5. Randomly Walking Turtles

Suppose we want to entertain ourselves by watching a turtle wander around randomly inside the screen. When we run the program we want it to behave in the following way:

  1. The turtle begins in the center of the screen.
  2. Flip a coin. If it’s heads then the turtle turns left 90 degrees. If it’s tails then the turtle turns right 90 degrees.
  3. The turtle takes 50 steps forward.
  4. If the turtle has moved outside the screen then stop, otherwise go back to step 2 and repeat.

Notice that we cannot predict how many times the turtle will need to flip the coin before it wanders out of the screen, so we can’t use a for loop in this case. In fact, although very unlikely, this program might never end, that is why we call this type of iteration indefinite.

Based on the problem description above, we can outline a program as follows:

create a window and a turtle

while the turtle is still in the window:
    generate a random number between 0 and 1
    if the number == 0 (heads):
        turn left
        turn right
    move the turtle forward 50 steps

The only thing that might seem a bit confusing is the part about whether or not the turtle is still in the screen. But this is the nice thing about programming: we can delay the tough stuff and get something in our program working right away.

The way we are going to do this is to delegate the work of deciding whether the turtle is still in the screen or not to a boolean function. Let’s call this boolean function is_in_screen We can write a very simple version of this boolean function by having it always return True, or by having it decide randomly, the point is to have it do something simple so that we can focus on the parts we already know how to do well and get them working. Since having it always return True would not be a good idea, we will write our version to decide randomly. Let’s say that there is a 90% chance the turtle is still in the window and a 10% chance that the turtle has escaped.

Now we have a working program that draws a random walk of our turtle that has a 90% chance of staying on the screen. We are in a good position because a large part of our program is working and we can focus on the next bit of work: deciding whether the turtle is inside the screen boundaries or not.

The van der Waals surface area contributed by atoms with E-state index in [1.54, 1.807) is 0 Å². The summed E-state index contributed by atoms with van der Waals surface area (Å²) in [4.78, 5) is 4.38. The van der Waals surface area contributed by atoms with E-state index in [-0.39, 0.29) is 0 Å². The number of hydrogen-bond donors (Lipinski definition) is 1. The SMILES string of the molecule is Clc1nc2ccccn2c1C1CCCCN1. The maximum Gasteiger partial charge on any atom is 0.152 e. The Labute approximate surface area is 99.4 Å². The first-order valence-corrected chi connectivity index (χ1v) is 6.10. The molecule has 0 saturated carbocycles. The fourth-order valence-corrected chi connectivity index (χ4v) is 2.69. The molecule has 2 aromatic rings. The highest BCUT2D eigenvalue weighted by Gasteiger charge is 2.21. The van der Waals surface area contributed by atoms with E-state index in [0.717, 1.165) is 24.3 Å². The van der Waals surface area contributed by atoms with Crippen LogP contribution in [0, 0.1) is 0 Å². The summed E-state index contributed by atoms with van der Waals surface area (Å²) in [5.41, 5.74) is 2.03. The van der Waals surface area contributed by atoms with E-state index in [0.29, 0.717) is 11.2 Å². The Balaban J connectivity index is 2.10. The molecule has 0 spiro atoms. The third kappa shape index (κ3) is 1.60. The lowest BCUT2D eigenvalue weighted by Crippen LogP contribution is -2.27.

We can find out the width and the height of the screen using the window_width and window_height methods of the screen object. However, remember that the turtle starts at position (0,0) in the middle of the screen. So we never want the turtle to go farther right than width/2 or farther left than negative width/2. We also never want the turtle to go further up than height/2 or further down than negative height/2. Once we know what the boundaries are we can use some conditionals to check the turtle position against the boundaries and return False if the turtle is outside or True if the turtle is inside.

Once we have computed our boundaries we can get the current position of the turtle and then use conditionals to decide if it is still in the window. Here is one implementation:

def is_in_screen(screen, t):
    left_bound = -(screen.window_width() / 2)
    right_bound = screen.window_width() / 2
    top_bound = screen.window_height() / 2
    bottom_bound = -(screen.window_height() / 2)

    turtle_x = t.xcor()
    turtle_y = t.ycor()

    still_in = True
    if turtle_x > right_bound or turtle_x < left_bound:
        still_in = False
    if turtle_y > top_bound or turtle_y < bottom_bound:
        still_in = False

    return still_in

There are lots of ways that the conditional could be written. In this case, we have given still_in the default value of True and we use two if statements to set the value to False if the conditions determine the turtle has left the screen. Another way you could write this is to use nested conditionals or elif statements and set still_in to True in an else clause.

Here is the full version of our random walk program.

We could have written this program without using a boolean function. As an exercise, you could to try to rewrite it using a complex condition in the while statement. However, using a boolean function makes the program much more readable and easier to understand. It also gives us a reusable function for use if this program were larger and we needed to have a check in another part of the program for whether the turtle was still in the screen. Breaking up this program into a couple of parts is another example of functional decomposition.

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